Death is something we mourn or fear as the worst thing that could happen-whether the deaths of close ones, the deaths of strangers in reported accidents or tragedies, or our own. And yet, being dead is something that no one can experience and live to describe. This simple truth raises a host of difficult philosophical questions about the negativity surrounding our sense of death, and how and for whom exactly it is harmful. The question of whether death is bad has occupied philosophers for centuries, and the debate emerging in philosophical literature is referred to as the "badness of death." Are deaths primarily negative for the survivors, or does death also affect the deceased? What are the differences between death in fetal life, just after birth, or in adolescence? In order to properly evaluate deaths in global health, we must find answers to these questions. In this volume, leading philosophers, medical doctors, and economists discuss different views on how to evaluate death and its relevance for health policy. This includes theories about the harm of death and its connections to population-level bioethics. For example, one of the standard views in global health is that newborn deaths are among the worst types of death, yet stillbirths are neglected. This raises difficult questions about why birth is so significant, and several of the book's authors challenge this standard view. This is the first volume to connect philosophical discussions on the harm of death with discussions on population health, adjusting the ways in which death is evaluated. Changing these evaluations has consequences for how we prioritize different health programs that affect individuals at different ages, as well as how we understand inequality in health.
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Foreword by Jeff McMahan Introduction: Perspectives on Evaluating Deaths and their Relevance to Health Policy Espen Gamlund & Carl Tollef Solberg PART I Policy 1. Quantifying the Harm of Death Erik Nord 2. The Badness of Death: Implications for Summary Measures and Fair Priority Setting in Health Ole Frithjof Norheim 3. Life Years at Stake: Justifying and Modelling Acquisition of Life-Potential for DALYs Andreas Mogensen 4. Putting a Number on the Harm of Death Joseph Millum 5. Age, Death and the Allocation of Life-Saving Resources Espen Gamlund PART II Theory 6. Epicurean Challenges to the Disvalue of Death Carl Tollef Solberg 7. The Badness of Dying Early John Broome 8. Early Death and Later Suffering Jeff McMahan 9. A Gradualist View About the Badness of Death Ben Bradley 10. The Badness of Death and What to Do About It (if Anything) F. M. Kamm 11. Deprivation and Identity Jens Johansson 12. How Death is Bad for us as Agents Susanne Burri PART III Population Ethics 13. Against 'the Badness of Death' ? Hilary Greaves 14. People Aren't Replaceable: Why it's Better to Extend Lives Than to Create New Ones Michelle Hutchinson 15. The Worseness of Nonexistence Theron Pummer PART IV Critical Perspectives 16. The Badness of Death for Us, the Worth in Us, and Priorities in Saving Lives Samuel J. Kerstein 17. How Much Better Than Death is Ordinary Survival Ivar R. Labukt 18. Healthcare Rationing and the Badness of Death: Should Newborns Count for Less? Timothy Campbell 19. A Defense of the Time-Relative Interest Account: A Response to Campbell Jeff McMahan Index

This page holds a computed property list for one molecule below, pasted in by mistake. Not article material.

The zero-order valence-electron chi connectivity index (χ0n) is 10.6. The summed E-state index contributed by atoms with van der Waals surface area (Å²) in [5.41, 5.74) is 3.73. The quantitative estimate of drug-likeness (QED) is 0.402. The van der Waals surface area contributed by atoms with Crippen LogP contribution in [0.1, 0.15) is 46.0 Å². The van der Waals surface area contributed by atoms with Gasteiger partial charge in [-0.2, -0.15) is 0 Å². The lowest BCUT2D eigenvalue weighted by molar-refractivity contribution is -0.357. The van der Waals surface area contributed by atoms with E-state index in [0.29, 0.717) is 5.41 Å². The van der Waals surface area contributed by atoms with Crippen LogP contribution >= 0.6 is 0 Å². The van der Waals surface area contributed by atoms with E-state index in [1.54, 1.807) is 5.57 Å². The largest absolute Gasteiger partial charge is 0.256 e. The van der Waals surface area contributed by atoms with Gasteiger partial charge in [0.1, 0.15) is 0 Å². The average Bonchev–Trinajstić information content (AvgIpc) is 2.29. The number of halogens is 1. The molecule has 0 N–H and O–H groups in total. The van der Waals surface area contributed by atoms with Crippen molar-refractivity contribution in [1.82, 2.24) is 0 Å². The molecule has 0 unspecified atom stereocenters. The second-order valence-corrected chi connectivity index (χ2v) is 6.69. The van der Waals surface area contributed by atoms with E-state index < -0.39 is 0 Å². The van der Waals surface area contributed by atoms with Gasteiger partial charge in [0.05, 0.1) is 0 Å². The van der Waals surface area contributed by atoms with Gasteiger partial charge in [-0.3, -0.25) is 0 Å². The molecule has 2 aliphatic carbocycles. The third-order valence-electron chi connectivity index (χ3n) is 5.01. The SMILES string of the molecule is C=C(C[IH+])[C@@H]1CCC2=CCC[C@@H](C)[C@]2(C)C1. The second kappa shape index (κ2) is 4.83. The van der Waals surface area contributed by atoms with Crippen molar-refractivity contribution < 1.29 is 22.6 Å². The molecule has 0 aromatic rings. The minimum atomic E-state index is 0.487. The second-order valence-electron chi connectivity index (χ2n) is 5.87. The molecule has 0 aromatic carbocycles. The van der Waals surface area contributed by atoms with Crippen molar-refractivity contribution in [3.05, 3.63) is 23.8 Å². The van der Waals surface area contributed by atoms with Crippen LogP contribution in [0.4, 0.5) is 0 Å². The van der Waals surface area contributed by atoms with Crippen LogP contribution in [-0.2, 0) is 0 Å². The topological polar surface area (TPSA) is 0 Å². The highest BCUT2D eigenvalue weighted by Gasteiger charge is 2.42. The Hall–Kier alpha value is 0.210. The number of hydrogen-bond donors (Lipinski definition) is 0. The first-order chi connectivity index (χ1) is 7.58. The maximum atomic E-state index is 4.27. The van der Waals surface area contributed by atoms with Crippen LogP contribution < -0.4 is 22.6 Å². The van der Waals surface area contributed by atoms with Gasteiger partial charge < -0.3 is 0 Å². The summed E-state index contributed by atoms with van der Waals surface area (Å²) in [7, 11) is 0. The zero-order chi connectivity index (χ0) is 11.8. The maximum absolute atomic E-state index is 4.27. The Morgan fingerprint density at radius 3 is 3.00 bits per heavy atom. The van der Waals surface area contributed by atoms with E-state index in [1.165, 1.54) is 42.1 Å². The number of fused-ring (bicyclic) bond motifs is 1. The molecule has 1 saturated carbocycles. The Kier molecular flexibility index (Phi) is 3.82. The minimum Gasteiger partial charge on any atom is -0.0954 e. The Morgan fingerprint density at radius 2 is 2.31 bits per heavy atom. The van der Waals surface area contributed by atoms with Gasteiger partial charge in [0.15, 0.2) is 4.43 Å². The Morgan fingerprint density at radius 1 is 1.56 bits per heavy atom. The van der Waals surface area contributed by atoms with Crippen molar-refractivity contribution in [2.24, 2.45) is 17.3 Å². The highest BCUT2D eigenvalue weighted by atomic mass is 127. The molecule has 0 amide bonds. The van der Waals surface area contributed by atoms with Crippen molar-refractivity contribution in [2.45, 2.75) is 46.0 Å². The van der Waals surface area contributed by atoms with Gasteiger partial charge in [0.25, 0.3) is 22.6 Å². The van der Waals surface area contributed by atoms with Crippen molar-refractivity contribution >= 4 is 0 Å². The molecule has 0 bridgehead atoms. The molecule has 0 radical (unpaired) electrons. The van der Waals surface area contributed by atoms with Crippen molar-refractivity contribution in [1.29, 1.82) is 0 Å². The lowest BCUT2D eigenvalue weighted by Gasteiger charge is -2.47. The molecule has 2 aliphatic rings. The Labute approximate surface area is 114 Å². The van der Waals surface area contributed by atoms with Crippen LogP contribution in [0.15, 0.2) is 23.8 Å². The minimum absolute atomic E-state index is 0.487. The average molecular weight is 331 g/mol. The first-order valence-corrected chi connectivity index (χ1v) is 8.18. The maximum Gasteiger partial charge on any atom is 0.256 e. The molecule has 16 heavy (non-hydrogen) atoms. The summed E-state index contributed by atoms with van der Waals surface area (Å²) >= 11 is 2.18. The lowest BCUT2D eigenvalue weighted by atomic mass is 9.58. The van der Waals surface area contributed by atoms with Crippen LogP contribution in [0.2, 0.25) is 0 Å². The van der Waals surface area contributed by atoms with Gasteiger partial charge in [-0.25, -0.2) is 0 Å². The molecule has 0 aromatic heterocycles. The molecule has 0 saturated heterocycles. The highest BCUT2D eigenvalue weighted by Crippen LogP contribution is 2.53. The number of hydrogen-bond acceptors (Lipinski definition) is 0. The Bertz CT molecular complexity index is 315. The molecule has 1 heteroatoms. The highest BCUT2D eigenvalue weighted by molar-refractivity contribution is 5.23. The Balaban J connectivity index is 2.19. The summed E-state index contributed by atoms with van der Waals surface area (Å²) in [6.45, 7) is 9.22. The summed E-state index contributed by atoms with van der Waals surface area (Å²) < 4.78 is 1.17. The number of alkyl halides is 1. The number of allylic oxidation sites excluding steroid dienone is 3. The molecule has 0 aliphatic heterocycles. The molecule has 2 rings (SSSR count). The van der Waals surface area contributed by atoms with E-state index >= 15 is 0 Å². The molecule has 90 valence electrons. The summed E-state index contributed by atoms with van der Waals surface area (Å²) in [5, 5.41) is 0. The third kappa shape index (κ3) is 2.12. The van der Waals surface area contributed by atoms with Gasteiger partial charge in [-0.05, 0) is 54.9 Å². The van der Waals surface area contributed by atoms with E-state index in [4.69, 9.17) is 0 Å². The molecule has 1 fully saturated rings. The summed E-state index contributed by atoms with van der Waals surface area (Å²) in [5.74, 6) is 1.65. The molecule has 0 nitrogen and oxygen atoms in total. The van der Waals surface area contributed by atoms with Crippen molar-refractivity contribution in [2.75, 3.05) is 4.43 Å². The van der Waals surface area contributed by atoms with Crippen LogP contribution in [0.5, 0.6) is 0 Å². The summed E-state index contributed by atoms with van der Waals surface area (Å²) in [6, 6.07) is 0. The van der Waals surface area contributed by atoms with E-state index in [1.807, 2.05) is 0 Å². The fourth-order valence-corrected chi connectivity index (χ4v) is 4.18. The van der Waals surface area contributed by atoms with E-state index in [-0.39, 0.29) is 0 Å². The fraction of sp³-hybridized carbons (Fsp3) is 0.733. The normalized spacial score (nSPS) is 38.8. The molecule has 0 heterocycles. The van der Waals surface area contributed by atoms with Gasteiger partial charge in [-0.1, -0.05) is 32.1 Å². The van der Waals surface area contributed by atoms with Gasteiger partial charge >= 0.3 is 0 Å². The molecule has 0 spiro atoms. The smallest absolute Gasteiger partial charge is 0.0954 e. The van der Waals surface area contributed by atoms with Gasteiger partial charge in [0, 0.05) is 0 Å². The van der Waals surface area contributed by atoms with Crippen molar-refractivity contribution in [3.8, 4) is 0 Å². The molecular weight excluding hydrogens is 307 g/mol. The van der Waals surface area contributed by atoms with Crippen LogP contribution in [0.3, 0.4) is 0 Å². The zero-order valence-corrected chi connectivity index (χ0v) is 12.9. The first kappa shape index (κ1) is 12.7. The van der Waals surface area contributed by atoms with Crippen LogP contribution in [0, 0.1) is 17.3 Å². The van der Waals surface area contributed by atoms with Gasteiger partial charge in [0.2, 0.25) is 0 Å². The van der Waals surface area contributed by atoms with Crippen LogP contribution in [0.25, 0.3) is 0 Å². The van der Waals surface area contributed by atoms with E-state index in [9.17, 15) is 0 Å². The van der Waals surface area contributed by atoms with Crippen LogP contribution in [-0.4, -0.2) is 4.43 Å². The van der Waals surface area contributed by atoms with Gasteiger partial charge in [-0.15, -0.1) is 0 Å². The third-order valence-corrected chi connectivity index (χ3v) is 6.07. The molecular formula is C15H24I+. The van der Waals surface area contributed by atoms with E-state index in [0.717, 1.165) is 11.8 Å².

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This remarkable collection of essays sets for itself - and achieves - the rare goal of bringing together philosophers, medical doctors and health economists to have an important dialogue about the harm of death. * Molly Gardner, University of Florida, Bioethics 10.1111/bioe.12807 *The questions raised [in this book] are both important and universal. * Erling Rimehaug, Vart Land *Questions about the evaluation of death, in other words, have so far...remained in the theoretical (mostly philosophical) domain and [have] lost sight of the answers to these questions [that] have very serious and far-reaching consequences in everyday life. The collection in front of us is an attempt correcting that omission. As its editors note in the introduction, the goal is to "challenge philosophers, physicians, and health economists to address several neglected and unresolved issues at the intersection of the harmfulness of death and health policy "(p. 5).It is a collection of high-quality papers, many of which should be of interest to anyone working on the philosophy of death, and of particular interest to ethicists with a focus on the beginning or the end of life. * Karl Ekendahl, The Philosophical Quarterly *
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Espen Gamlund is professor of philosophy at the University of Bergen, Norway. He specializes in moral philosophy and bioethics, and has published work on forgiveness, moral status of animals, death, and resource allocation in health. In addition, he has published on the philosophy of Baruch Spinoza. Gamlund also runs a philosophy blog (in Norwegian), and in 2015 he won The Faculty of Humanities' prize for his research dissemination. Carl Tollef Solberg is a philosopher and medical doctor at the University of Bergen and the University of Oslo. He specializes in bioethics and medical ethics and has published work on priority setting in health care, death, and medical ethics. Further, he has worked at several clinical levels of the health care system. His research interests stand at the intersection of medicine and philosophy.